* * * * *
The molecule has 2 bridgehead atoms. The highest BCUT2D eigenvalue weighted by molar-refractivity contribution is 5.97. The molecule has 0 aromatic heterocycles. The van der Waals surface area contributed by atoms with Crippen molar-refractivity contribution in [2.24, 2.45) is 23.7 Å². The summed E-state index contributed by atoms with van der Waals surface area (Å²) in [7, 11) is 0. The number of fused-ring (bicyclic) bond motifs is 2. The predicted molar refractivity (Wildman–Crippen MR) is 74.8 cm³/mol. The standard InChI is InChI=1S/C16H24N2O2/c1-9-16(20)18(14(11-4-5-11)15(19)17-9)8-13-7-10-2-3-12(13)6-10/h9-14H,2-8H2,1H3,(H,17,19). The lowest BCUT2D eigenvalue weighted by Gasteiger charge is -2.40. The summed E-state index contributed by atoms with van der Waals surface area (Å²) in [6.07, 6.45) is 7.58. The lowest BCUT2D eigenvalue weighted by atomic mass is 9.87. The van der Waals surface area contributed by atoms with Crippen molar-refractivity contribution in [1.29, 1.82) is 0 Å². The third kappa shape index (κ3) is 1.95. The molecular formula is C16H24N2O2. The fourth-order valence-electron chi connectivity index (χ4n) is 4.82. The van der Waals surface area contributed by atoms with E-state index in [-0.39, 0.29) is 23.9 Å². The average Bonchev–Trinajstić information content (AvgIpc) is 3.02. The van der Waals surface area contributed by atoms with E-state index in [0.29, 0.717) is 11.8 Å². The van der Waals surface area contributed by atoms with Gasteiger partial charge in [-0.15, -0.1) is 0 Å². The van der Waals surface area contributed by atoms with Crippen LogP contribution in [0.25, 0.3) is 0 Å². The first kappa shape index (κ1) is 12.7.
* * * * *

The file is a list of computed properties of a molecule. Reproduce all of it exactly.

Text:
The molecule has 2 bridgehead atoms. The highest BCUT2D eigenvalue weighted by molar-refractivity contribution is 5.97. The molecule has 0 aromatic heterocycles. The van der Waals surface area contributed by atoms with Crippen molar-refractivity contribution in [2.24, 2.45) is 23.7 Å². The summed E-state index contributed by atoms with van der Waals surface area (Å²) in [7, 11) is 0. The number of fused-ring (bicyclic) bond motifs is 2. The predicted molar refractivity (Wildman–Crippen MR) is 74.8 cm³/mol. The standard InChI is InChI=1S/C16H24N2O2/c1-9-16(20)18(14(11-4-5-11)15(19)17-9)8-13-7-10-2-3-12(13)6-10/h9-14H,2-8H2,1H3,(H,17,19). The lowest BCUT2D eigenvalue weighted by Gasteiger charge is -2.40. The summed E-state index contributed by atoms with van der Waals surface area (Å²) in [6.07, 6.45) is 7.58. The lowest BCUT2D eigenvalue weighted by atomic mass is 9.87. The van der Waals surface area contributed by atoms with Crippen molar-refractivity contribution in [1.29, 1.82) is 0 Å². The third kappa shape index (κ3) is 1.95. The molecular formula is C16H24N2O2. The fourth-order valence-electron chi connectivity index (χ4n) is 4.82. The van der Waals surface area contributed by atoms with E-state index in [-0.39, 0.29) is 23.9 Å². The average Bonchev–Trinajstić information content (AvgIpc) is 3.02. The van der Waals surface area contributed by atoms with E-state index in [0.29, 0.717) is 11.8 Å². The van der Waals surface area contributed by atoms with Gasteiger partial charge in [-0.15, -0.1) is 0 Å². The van der Waals surface area contributed by atoms with Crippen LogP contribution in [0.25, 0.3) is 0 Å². The first kappa shape index (κ1) is 12.7.